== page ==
Scott Kelly spent a record-breaking 340 days on the International Space Station, taking tens of thousands of images of the planet spinning below — making him the perfect guide to show off the wonders of Earth. This new large-format photobook combines images he took of the Space Station and Earth with super-zoomed-in views of unusual parts of the planet's surface, as well as photos of his launch, landing and other parts of the historic mission. The book combines large, colorful images with Kelly's descriptions of the mission and interesting Earth features, and it makes a great companion to his recent memoir "Endurance" or a good stand-alone showpiece. ~Sarah Lewin

Kelly guides Space.com through some of his favorite photos and talks about the book here; look through a short gallery of photo picks here.

By Alec Nevala-Lee

"Astounding" by Alec Nevala-Lee
"Astounding" by Alec Nevala-Lee
Credit: Dey Street Books

Nevala-Lee's fascinating new book "Astounding" follows four titans of the golden age of science fiction who guided the genre during its formative years: Astounding Science Fiction magazine editor John Campbell and authors Isaac Asimov, Robert Heinlein and L. Ron Hubbard. The book chronicles how, with their influence, science fiction evolved from adventure stories in space to serious predictors and influencers on the modern world, as well as the beginning development of fan culture, which was surprisingly similar to today's, and their ideas' influences on society as a whole (particularly, a long fascinating look into early Scientology). Nevala-Lee's portrayal of the four is complex, and gives them their due without shying away from the less savory parts of their natures and reputations. He read hundreds of stories from the annals of science fiction history, as well as reams of letters by and to the story's main figures, and that deep research shows.  ~Sarah Lewin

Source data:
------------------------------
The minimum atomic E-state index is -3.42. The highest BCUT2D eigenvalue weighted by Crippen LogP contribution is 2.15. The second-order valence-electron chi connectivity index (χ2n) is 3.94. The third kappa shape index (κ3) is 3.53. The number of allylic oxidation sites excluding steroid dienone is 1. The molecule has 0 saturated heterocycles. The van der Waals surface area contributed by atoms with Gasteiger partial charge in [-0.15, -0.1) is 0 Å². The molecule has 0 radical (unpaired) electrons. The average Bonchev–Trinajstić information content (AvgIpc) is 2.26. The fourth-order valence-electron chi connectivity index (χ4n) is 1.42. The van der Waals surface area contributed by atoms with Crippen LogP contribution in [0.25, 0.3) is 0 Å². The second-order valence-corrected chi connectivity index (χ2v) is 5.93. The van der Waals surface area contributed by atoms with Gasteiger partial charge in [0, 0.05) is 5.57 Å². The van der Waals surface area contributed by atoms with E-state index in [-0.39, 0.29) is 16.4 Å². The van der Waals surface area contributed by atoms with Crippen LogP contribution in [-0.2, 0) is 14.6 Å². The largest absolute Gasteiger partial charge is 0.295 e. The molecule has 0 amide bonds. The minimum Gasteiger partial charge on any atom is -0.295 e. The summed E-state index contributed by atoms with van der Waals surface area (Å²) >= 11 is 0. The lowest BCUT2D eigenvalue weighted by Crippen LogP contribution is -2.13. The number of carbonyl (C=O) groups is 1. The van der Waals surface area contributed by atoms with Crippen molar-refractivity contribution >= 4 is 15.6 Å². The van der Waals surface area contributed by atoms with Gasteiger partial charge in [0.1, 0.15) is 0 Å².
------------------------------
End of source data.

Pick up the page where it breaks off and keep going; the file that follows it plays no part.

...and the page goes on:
Read an interview with Nevala-Lee about the book here, and read an excerpt from the book's prologue here.

By Kathleen Krull and Paul Brewer, Illustrated by Frank Morrison

"Starstruck: The Cosmic Journey of Neil deGrasse Tyson" by Kathleen Krull and Paul Brewer, illustrated by Frank Morrison.
"Starstruck: The Cosmic Journey of Neil deGrasse Tyson" by Kathleen Krull and Paul Brewer, illustrated by Frank Morrison.
Credit: Crown Books for Young Readers

"Starstruck: The Cosmic Journey of Neil deGrasse Tyson" by husband-and-wife duo Kathleen Krull and Paul Brewer tells the real-life story about a young boy who gazed at the stars one night and has never stopped looking up since.

Lushly illustrated by Frank Morrison in a painterly realistic style, "Starstruck" follows deGrasse Tyson as he works toward adulthood with an eye on unlocking the secrets of the universe, from his first trip to the Hayden Planetarium as a wide-eyed child to a summer astronomy camp in the Mojave Desert in his teens and, finally, back to the Hayden Planetarium, where he lands a job at age 35 and eventually becomes its director.

"We love [deGrasse Tyson's] personality and sense of humor and also the way he can make complex science facts about space easier to understand for the TV viewer," Brewer told Space.com. "He's a genius at distilling information difficult for most of us to grasp. We wanted to try to capture his charisma in a book for children, to inspire them with a hero they should know about." ~Jasmin Malik Chua

Read more about "Starstruck" and see images from the book here.